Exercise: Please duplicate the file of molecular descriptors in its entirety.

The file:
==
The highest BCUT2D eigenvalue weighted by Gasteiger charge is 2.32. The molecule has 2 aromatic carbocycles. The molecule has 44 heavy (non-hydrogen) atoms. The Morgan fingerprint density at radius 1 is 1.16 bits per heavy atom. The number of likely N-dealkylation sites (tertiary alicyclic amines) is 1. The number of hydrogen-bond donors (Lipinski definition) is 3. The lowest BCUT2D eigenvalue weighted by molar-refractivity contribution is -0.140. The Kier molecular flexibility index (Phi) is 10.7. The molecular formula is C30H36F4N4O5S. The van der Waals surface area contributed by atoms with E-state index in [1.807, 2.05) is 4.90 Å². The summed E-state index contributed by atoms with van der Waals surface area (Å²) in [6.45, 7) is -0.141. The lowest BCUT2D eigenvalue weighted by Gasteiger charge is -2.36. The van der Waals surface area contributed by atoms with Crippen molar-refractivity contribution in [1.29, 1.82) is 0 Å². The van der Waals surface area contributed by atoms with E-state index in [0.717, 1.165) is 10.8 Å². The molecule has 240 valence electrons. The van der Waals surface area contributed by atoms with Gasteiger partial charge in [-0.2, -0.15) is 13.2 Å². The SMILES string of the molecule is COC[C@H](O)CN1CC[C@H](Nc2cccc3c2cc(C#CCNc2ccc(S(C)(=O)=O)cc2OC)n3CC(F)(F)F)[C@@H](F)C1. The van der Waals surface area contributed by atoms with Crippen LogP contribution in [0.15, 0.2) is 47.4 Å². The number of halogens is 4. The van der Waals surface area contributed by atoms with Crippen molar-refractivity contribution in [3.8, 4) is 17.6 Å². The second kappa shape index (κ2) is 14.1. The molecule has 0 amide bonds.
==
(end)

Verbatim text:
The highest BCUT2D eigenvalue weighted by Gasteiger charge is 2.32. The molecule has 2 aromatic carbocycles. The molecule has 44 heavy (non-hydrogen) atoms. The Morgan fingerprint density at radius 1 is 1.16 bits per heavy atom. The number of likely N-dealkylation sites (tertiary alicyclic amines) is 1. The number of hydrogen-bond donors (Lipinski definition) is 3. The lowest BCUT2D eigenvalue weighted by molar-refractivity contribution is -0.140. The Kier molecular flexibility index (Phi) is 10.7. The molecular formula is C30H36F4N4O5S. The van der Waals surface area contributed by atoms with E-state index in [1.807, 2.05) is 4.90 Å². The summed E-state index contributed by atoms with van der Waals surface area (Å²) in [6.45, 7) is -0.141. The lowest BCUT2D eigenvalue weighted by Gasteiger charge is -2.36. The van der Waals surface area contributed by atoms with Crippen molar-refractivity contribution in [1.29, 1.82) is 0 Å². The van der Waals surface area contributed by atoms with E-state index in [0.717, 1.165) is 10.8 Å². The molecule has 240 valence electrons. The van der Waals surface area contributed by atoms with Gasteiger partial charge in [-0.2, -0.15) is 13.2 Å². The SMILES string of the molecule is COC[C@H](O)CN1CC[C@H](Nc2cccc3c2cc(C#CCNc2ccc(S(C)(=O)=O)cc2OC)n3CC(F)(F)F)[C@@H](F)C1. The van der Waals surface area contributed by atoms with Crippen LogP contribution in [0.15, 0.2) is 47.4 Å². The number of halogens is 4. The van der Waals surface area contributed by atoms with Crippen molar-refractivity contribution in [3.8, 4) is 17.6 Å². The second kappa shape index (κ2) is 14.1. The molecule has 0 amide bonds.